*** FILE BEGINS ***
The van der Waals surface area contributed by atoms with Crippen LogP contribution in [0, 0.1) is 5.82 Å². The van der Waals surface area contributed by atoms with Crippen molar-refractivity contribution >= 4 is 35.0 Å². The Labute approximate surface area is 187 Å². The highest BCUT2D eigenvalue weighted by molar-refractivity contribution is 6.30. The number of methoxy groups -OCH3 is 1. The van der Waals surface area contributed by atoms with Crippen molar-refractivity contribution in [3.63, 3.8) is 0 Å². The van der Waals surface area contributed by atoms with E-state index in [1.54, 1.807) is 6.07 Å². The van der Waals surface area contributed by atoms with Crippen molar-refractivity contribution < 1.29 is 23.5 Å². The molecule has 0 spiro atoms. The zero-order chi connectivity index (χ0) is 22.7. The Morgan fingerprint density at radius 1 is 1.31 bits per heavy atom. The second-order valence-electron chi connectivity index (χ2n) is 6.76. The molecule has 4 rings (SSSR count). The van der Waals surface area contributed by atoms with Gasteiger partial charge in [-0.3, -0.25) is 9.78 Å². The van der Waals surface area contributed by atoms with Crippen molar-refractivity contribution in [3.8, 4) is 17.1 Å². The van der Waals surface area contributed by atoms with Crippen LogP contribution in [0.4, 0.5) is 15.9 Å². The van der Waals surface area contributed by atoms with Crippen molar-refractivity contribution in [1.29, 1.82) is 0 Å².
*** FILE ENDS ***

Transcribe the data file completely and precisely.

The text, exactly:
The van der Waals surface area contributed by atoms with Crippen LogP contribution in [0, 0.1) is 5.82 Å². The van der Waals surface area contributed by atoms with Crippen molar-refractivity contribution >= 4 is 35.0 Å². The Labute approximate surface area is 187 Å². The highest BCUT2D eigenvalue weighted by molar-refractivity contribution is 6.30. The number of methoxy groups -OCH3 is 1. The van der Waals surface area contributed by atoms with Crippen molar-refractivity contribution in [3.63, 3.8) is 0 Å². The van der Waals surface area contributed by atoms with E-state index in [1.54, 1.807) is 6.07 Å². The van der Waals surface area contributed by atoms with Crippen molar-refractivity contribution < 1.29 is 23.5 Å². The molecule has 0 spiro atoms. The zero-order chi connectivity index (χ0) is 22.7. The Morgan fingerprint density at radius 1 is 1.31 bits per heavy atom. The second-order valence-electron chi connectivity index (χ2n) is 6.76. The molecule has 4 rings (SSSR count). The van der Waals surface area contributed by atoms with Gasteiger partial charge in [-0.3, -0.25) is 9.78 Å². The van der Waals surface area contributed by atoms with Crippen molar-refractivity contribution in [3.8, 4) is 17.1 Å². The van der Waals surface area contributed by atoms with Crippen LogP contribution in [0.4, 0.5) is 15.9 Å². The van der Waals surface area contributed by atoms with Crippen molar-refractivity contribution in [1.29, 1.82) is 0 Å².